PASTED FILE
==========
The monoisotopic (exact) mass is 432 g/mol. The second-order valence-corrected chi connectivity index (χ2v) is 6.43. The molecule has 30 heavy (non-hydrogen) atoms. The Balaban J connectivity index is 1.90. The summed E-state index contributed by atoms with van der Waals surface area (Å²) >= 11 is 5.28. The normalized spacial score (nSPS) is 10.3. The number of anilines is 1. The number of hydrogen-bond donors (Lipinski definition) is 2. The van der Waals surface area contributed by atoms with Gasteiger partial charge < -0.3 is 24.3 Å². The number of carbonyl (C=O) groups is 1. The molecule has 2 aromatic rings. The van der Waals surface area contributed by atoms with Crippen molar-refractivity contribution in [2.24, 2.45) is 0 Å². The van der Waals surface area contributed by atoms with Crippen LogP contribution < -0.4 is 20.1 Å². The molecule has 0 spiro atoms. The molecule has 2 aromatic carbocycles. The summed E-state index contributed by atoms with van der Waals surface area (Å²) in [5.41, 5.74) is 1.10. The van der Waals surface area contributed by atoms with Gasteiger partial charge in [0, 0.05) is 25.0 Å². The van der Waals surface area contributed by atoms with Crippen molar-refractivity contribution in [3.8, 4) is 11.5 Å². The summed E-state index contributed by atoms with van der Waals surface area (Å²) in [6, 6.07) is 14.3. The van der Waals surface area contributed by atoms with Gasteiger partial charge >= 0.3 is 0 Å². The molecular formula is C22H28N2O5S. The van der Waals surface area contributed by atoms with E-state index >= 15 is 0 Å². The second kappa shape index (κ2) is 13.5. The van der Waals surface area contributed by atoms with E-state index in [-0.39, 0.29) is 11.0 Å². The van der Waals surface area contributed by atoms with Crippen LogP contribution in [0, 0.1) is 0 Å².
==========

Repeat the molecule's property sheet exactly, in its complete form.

The monoisotopic (exact) mass is 432 g/mol. The second-order valence-corrected chi connectivity index (χ2v) is 6.43. The molecule has 30 heavy (non-hydrogen) atoms. The Balaban J connectivity index is 1.90. The summed E-state index contributed by atoms with van der Waals surface area (Å²) >= 11 is 5.28. The normalized spacial score (nSPS) is 10.3. The number of anilines is 1. The number of hydrogen-bond donors (Lipinski definition) is 2. The van der Waals surface area contributed by atoms with Gasteiger partial charge < -0.3 is 24.3 Å². The number of carbonyl (C=O) groups is 1. The molecule has 2 aromatic rings. The van der Waals surface area contributed by atoms with Crippen molar-refractivity contribution in [2.24, 2.45) is 0 Å². The van der Waals surface area contributed by atoms with Crippen LogP contribution < -0.4 is 20.1 Å². The molecule has 0 spiro atoms. The molecule has 2 aromatic carbocycles. The summed E-state index contributed by atoms with van der Waals surface area (Å²) in [5.41, 5.74) is 1.10. The van der Waals surface area contributed by atoms with Gasteiger partial charge in [0, 0.05) is 25.0 Å². The van der Waals surface area contributed by atoms with Crippen molar-refractivity contribution in [3.8, 4) is 11.5 Å². The summed E-state index contributed by atoms with van der Waals surface area (Å²) in [6, 6.07) is 14.3. The van der Waals surface area contributed by atoms with Gasteiger partial charge >= 0.3 is 0 Å². The molecular formula is C22H28N2O5S. The van der Waals surface area contributed by atoms with E-state index >= 15 is 0 Å². The second kappa shape index (κ2) is 13.5. The van der Waals surface area contributed by atoms with E-state index in [-0.39, 0.29) is 11.0 Å². The van der Waals surface area contributed by atoms with Crippen LogP contribution in [0, 0.1) is 0 Å².